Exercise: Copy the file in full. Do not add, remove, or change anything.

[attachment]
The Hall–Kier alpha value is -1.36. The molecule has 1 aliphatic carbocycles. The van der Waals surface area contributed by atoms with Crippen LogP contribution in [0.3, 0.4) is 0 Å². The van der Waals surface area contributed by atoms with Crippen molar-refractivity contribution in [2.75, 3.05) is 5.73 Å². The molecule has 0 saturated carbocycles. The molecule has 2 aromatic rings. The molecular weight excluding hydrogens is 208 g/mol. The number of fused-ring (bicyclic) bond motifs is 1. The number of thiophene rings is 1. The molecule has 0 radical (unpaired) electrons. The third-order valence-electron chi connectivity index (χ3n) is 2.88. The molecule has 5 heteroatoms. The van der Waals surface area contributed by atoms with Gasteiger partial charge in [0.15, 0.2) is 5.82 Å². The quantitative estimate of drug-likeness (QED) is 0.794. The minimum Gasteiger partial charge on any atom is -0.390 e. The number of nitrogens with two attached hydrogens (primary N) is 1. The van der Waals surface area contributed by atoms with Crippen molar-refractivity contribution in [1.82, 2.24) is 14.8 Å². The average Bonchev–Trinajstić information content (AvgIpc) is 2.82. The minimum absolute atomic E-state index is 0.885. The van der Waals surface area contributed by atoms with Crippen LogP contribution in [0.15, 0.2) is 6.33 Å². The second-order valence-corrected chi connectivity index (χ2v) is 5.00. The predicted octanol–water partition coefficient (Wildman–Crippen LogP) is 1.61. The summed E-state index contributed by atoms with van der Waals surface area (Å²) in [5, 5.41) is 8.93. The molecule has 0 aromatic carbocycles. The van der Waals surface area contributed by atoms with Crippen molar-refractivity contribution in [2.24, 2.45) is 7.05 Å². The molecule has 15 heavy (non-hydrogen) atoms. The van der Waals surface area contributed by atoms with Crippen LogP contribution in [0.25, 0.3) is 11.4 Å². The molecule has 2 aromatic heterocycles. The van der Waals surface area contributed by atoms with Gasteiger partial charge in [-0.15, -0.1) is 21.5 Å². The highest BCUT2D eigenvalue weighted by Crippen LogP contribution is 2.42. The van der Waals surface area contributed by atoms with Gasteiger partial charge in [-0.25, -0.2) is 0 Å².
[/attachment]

The Hall–Kier alpha value is -1.36. The molecule has 1 aliphatic carbocycles. The van der Waals surface area contributed by atoms with Crippen LogP contribution in [0.3, 0.4) is 0 Å². The van der Waals surface area contributed by atoms with Crippen molar-refractivity contribution in [2.75, 3.05) is 5.73 Å². The molecule has 0 saturated carbocycles. The molecule has 2 aromatic rings. The molecular weight excluding hydrogens is 208 g/mol. The number of fused-ring (bicyclic) bond motifs is 1. The number of thiophene rings is 1. The molecule has 0 radical (unpaired) electrons. The third-order valence-electron chi connectivity index (χ3n) is 2.88. The molecule has 5 heteroatoms. The van der Waals surface area contributed by atoms with Gasteiger partial charge in [0.15, 0.2) is 5.82 Å². The quantitative estimate of drug-likeness (QED) is 0.794. The minimum Gasteiger partial charge on any atom is -0.390 e. The number of nitrogens with two attached hydrogens (primary N) is 1. The van der Waals surface area contributed by atoms with Crippen molar-refractivity contribution in [1.82, 2.24) is 14.8 Å². The average Bonchev–Trinajstić information content (AvgIpc) is 2.82. The minimum absolute atomic E-state index is 0.885. The van der Waals surface area contributed by atoms with Crippen LogP contribution in [0.15, 0.2) is 6.33 Å². The second-order valence-corrected chi connectivity index (χ2v) is 5.00. The predicted octanol–water partition coefficient (Wildman–Crippen LogP) is 1.61. The summed E-state index contributed by atoms with van der Waals surface area (Å²) in [5, 5.41) is 8.93. The molecule has 0 aromatic carbocycles. The van der Waals surface area contributed by atoms with Crippen molar-refractivity contribution in [2.24, 2.45) is 7.05 Å². The molecule has 15 heavy (non-hydrogen) atoms. The van der Waals surface area contributed by atoms with Crippen LogP contribution in [0.25, 0.3) is 11.4 Å². The molecule has 2 aromatic heterocycles. The van der Waals surface area contributed by atoms with Gasteiger partial charge in [-0.15, -0.1) is 21.5 Å². The highest BCUT2D eigenvalue weighted by Crippen LogP contribution is 2.42. The van der Waals surface area contributed by atoms with Gasteiger partial charge in [-0.25, -0.2) is 0 Å².